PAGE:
Review: Hex Fleet Cross Body for iPad
Pairing an 11" MacBook Air with an iPad has become a popular combination, particularly for users who travel. All of our editors carry these devices, so we're not surprised that we're starting to see bags that hold both of them together. The most recent is Hex's Fleet Cross Body for iPad ($60), which we first saw in January when it received one of our Best of Show Awards at the 2012 Consumer Electronics Show. Born from the same concept as the company's earlier Varsity Messenger Bag and Versetta's Angela before it, the idea is to provide storage for your computer, and easy access to your tablet -- it's especially well-suited for quick iPad access during travel.
For its Fleet series—which also includes backpacks, sleeves, and other styles of bags—Hex uses a very nice black and gray striped canvas shell. Our editors had mixed feelings about the color combination in conjunction with the brown leather trim, but the materials are unquestionably nice. The adjustable cotton shoulder strap is quite sturdy, and rather than plastic loops, Hex strung it through metal ones. We also liked the leather zipper pulls and the patch on the front of the bag; these little elements give Fleet Cross Body a sort of army surplus look and feel.
On the front of the 13.25” x 8.5” bag is a zipper that runs down from the top left corner around to the top right, securing a front flap that might otherwise have been left dangling or less enclosed on the sides. Opening the flap reveals the company’s familiar “Hex PadPort” frame, which is pretty much identical to Varsity Messenger Bag’s, except that it’s been rotated to portrait orientation. It’s a simple frame that fits either generation iPad—caseless—with three sides mostly closed off with elastic material; the left edge has a Velcro strap to hold itself shut. The openings are such that the iPad can only be inserted one proper way, with the Home button on the bottom. Along the top edge, the headphone port and Sleep/Wake button are accessible, but the microphone isn’t visible. All of the other ports and buttons can also be reached.
The uncontoured flat back makes the ports and buttons a bit harder to get at, but because the material is not rigid, this is not a significant problem. One downside is the rear camera is completely blocked, and the front-facing camera and Home button are partially obscured—the latter is still usable. We can’t see a lot of people wanting to use either camera with their tablets in the bag like that, but better access to the button and front camera would be welcome.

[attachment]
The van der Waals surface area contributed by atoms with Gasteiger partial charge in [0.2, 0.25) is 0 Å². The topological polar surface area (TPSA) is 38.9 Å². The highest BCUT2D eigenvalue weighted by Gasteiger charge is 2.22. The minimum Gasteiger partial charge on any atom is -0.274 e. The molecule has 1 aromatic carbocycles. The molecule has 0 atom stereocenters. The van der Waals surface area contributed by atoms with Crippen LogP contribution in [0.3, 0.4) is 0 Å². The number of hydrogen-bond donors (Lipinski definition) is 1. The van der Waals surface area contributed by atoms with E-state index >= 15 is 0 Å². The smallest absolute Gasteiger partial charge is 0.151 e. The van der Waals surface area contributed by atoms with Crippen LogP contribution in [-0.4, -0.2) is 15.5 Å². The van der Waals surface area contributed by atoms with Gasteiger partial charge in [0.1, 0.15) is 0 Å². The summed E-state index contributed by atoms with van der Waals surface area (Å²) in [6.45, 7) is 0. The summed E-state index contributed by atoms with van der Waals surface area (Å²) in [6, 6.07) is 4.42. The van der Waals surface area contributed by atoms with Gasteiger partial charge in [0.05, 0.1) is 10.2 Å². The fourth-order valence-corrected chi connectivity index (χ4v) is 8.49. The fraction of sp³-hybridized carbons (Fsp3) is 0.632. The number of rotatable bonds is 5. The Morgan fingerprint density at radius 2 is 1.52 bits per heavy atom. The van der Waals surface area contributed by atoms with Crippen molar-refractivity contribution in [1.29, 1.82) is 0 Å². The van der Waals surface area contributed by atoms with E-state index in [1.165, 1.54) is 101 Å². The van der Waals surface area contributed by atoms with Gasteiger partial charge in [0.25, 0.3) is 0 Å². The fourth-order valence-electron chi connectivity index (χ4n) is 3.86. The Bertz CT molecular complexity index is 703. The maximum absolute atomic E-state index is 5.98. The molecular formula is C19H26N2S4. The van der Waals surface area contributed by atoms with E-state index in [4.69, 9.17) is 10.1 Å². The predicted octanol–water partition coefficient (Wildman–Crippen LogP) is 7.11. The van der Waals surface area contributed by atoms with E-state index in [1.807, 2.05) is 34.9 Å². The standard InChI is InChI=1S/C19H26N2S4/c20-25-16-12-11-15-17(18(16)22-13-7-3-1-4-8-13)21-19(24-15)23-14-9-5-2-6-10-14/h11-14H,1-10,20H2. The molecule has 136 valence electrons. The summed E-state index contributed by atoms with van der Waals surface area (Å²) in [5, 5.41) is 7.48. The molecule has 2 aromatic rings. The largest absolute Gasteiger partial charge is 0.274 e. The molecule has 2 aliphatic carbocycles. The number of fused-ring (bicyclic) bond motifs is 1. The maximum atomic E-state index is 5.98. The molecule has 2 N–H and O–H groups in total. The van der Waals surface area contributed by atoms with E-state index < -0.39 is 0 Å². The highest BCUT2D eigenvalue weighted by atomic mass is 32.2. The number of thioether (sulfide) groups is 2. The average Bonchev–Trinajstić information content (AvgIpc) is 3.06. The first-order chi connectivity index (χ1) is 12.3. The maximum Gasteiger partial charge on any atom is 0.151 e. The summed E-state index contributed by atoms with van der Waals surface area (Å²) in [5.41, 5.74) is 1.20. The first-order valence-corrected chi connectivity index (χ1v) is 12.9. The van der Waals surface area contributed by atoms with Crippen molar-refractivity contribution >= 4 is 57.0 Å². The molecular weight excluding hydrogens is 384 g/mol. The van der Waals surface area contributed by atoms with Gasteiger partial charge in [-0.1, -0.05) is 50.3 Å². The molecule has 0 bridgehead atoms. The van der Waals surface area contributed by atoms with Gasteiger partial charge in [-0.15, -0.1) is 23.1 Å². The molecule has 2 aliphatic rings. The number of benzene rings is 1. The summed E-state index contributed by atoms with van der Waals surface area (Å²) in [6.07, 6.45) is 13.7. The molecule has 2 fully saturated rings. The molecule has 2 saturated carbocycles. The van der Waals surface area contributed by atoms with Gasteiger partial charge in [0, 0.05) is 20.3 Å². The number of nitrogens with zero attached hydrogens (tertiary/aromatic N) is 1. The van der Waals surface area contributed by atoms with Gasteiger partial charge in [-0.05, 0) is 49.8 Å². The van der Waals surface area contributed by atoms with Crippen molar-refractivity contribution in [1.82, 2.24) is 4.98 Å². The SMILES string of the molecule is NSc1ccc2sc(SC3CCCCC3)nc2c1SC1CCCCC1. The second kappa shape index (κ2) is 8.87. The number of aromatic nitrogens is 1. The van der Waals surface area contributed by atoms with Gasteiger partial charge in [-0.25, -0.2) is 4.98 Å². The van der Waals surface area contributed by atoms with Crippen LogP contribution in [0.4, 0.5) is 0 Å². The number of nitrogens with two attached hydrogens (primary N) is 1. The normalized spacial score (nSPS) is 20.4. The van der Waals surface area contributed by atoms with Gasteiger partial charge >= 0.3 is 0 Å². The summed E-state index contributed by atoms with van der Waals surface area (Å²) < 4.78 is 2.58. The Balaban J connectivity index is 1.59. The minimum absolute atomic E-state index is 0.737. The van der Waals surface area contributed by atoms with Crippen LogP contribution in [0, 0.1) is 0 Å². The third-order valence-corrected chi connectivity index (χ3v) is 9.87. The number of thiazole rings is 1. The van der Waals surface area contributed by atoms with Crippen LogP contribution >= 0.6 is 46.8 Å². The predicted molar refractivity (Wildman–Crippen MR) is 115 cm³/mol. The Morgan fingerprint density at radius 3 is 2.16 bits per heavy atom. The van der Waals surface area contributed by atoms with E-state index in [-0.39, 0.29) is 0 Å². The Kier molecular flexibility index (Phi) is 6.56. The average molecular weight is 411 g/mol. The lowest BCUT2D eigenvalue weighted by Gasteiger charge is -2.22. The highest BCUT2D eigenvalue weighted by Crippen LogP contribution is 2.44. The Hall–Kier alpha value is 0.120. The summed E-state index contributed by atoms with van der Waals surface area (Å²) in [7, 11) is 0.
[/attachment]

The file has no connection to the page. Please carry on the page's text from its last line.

A zipper along the top of the bag reveals the main compartment. This is where the MacBook Air goes; there’s a dedicated, padded pocket with a Velcro strap to hold it in place. Additionally, there are three pockets of varying sizes, two pen holders, and a removable keyring on a plastic clip on the other side of the main cavity. Two of these pockets seem specifically designed to hold an iPhone and a 45W power adapter, respectively. For even more storage, there’s a large snap-shut holder on the back of the bag, which offers plenty of extra room for items you might carry to work or on trips.
Fleet Cross Body is an attractive, nicely assembled bag made of quality materials, and it’s being sold at a reasonable price. The MacBook Air portion is just about perfect, with the right holders and space for accessories without being too bulky. By comparison, the PadPort’s actual utility will vary from person to person, as its execution is good, but not great; small tweaks that we’ve suggested since Varsity Messenger Bag would lead to an overall better accessory. With that in mind, this bag earns the same B+ rating as its predecessor. We like it a lot, and think Hex has a really good usage model on its hands for iPad and MacBook Air owners, but we would also be very happy to see some improvements.